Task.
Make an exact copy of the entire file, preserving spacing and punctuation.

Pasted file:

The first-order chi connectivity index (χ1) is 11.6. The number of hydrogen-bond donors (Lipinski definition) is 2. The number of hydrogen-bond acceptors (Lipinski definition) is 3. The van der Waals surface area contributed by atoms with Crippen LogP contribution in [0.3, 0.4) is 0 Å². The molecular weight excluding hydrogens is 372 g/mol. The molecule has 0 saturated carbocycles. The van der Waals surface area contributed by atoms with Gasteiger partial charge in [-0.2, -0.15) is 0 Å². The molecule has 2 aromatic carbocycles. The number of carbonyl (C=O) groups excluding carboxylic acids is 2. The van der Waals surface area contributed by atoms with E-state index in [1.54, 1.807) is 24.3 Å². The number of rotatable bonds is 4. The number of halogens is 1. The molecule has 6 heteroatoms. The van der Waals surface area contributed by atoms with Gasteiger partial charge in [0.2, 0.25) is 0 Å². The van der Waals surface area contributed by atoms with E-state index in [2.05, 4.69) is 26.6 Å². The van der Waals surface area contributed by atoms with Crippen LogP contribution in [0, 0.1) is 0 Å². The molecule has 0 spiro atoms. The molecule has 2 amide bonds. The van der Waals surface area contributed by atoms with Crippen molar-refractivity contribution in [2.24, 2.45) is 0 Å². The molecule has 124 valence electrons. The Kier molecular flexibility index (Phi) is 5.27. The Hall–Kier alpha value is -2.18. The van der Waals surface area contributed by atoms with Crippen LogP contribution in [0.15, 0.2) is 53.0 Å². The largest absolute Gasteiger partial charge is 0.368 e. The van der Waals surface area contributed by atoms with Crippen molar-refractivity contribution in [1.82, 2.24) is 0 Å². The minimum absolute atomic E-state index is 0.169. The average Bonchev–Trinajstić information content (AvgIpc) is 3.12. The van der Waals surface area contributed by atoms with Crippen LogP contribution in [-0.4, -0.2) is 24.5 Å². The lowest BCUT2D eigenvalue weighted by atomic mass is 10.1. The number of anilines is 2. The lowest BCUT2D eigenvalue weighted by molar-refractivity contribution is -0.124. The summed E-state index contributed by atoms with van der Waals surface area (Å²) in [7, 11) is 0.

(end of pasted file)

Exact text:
The first-order chi connectivity index (χ1) is 11.6. The number of hydrogen-bond donors (Lipinski definition) is 2. The number of hydrogen-bond acceptors (Lipinski definition) is 3. The van der Waals surface area contributed by atoms with Crippen LogP contribution in [0.3, 0.4) is 0 Å². The molecular weight excluding hydrogens is 372 g/mol. The molecule has 0 saturated carbocycles. The van der Waals surface area contributed by atoms with Gasteiger partial charge in [-0.2, -0.15) is 0 Å². The molecule has 2 aromatic carbocycles. The number of carbonyl (C=O) groups excluding carboxylic acids is 2. The van der Waals surface area contributed by atoms with E-state index in [1.54, 1.807) is 24.3 Å². The number of rotatable bonds is 4. The number of halogens is 1. The molecule has 6 heteroatoms. The van der Waals surface area contributed by atoms with Gasteiger partial charge in [0.2, 0.25) is 0 Å². The van der Waals surface area contributed by atoms with E-state index in [2.05, 4.69) is 26.6 Å². The van der Waals surface area contributed by atoms with Crippen LogP contribution in [0, 0.1) is 0 Å². The molecule has 0 spiro atoms. The molecule has 2 amide bonds. The van der Waals surface area contributed by atoms with Crippen molar-refractivity contribution in [2.24, 2.45) is 0 Å². The molecule has 124 valence electrons. The Kier molecular flexibility index (Phi) is 5.27. The Hall–Kier alpha value is -2.18. The van der Waals surface area contributed by atoms with Crippen LogP contribution in [0.15, 0.2) is 53.0 Å². The largest absolute Gasteiger partial charge is 0.368 e. The van der Waals surface area contributed by atoms with Crippen molar-refractivity contribution in [1.82, 2.24) is 0 Å². The minimum absolute atomic E-state index is 0.169. The average Bonchev–Trinajstić information content (AvgIpc) is 3.12. The van der Waals surface area contributed by atoms with Crippen LogP contribution in [-0.4, -0.2) is 24.5 Å². The lowest BCUT2D eigenvalue weighted by atomic mass is 10.1. The number of anilines is 2. The lowest BCUT2D eigenvalue weighted by molar-refractivity contribution is -0.124. The summed E-state index contributed by atoms with van der Waals surface area (Å²) in [7, 11) is 0.